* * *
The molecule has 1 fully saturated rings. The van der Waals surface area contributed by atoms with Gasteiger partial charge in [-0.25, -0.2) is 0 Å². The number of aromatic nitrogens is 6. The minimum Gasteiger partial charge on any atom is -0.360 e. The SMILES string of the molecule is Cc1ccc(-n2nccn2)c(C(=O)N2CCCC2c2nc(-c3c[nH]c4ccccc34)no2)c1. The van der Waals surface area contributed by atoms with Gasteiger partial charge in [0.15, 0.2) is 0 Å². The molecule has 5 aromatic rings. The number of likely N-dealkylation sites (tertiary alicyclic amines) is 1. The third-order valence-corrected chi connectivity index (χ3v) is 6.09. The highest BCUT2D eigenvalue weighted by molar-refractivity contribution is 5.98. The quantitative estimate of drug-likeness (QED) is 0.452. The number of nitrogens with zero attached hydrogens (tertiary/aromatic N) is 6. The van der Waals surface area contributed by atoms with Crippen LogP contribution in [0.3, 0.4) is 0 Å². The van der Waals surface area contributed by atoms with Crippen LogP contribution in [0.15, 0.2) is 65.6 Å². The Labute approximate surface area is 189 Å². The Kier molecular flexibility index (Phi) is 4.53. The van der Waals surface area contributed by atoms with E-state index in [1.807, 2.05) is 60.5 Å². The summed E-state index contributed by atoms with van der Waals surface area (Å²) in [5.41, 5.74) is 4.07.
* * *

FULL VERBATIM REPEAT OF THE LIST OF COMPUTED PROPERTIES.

The molecule has 1 fully saturated rings. The van der Waals surface area contributed by atoms with Gasteiger partial charge in [-0.25, -0.2) is 0 Å². The number of aromatic nitrogens is 6. The minimum Gasteiger partial charge on any atom is -0.360 e. The SMILES string of the molecule is Cc1ccc(-n2nccn2)c(C(=O)N2CCCC2c2nc(-c3c[nH]c4ccccc34)no2)c1. The van der Waals surface area contributed by atoms with Gasteiger partial charge in [0.15, 0.2) is 0 Å². The molecule has 5 aromatic rings. The number of likely N-dealkylation sites (tertiary alicyclic amines) is 1. The third-order valence-corrected chi connectivity index (χ3v) is 6.09. The highest BCUT2D eigenvalue weighted by molar-refractivity contribution is 5.98. The quantitative estimate of drug-likeness (QED) is 0.452. The number of nitrogens with zero attached hydrogens (tertiary/aromatic N) is 6. The van der Waals surface area contributed by atoms with Crippen LogP contribution in [0.3, 0.4) is 0 Å². The van der Waals surface area contributed by atoms with Crippen LogP contribution in [0.15, 0.2) is 65.6 Å². The Labute approximate surface area is 189 Å². The Kier molecular flexibility index (Phi) is 4.53. The van der Waals surface area contributed by atoms with E-state index in [1.807, 2.05) is 60.5 Å². The summed E-state index contributed by atoms with van der Waals surface area (Å²) in [5.41, 5.74) is 4.07.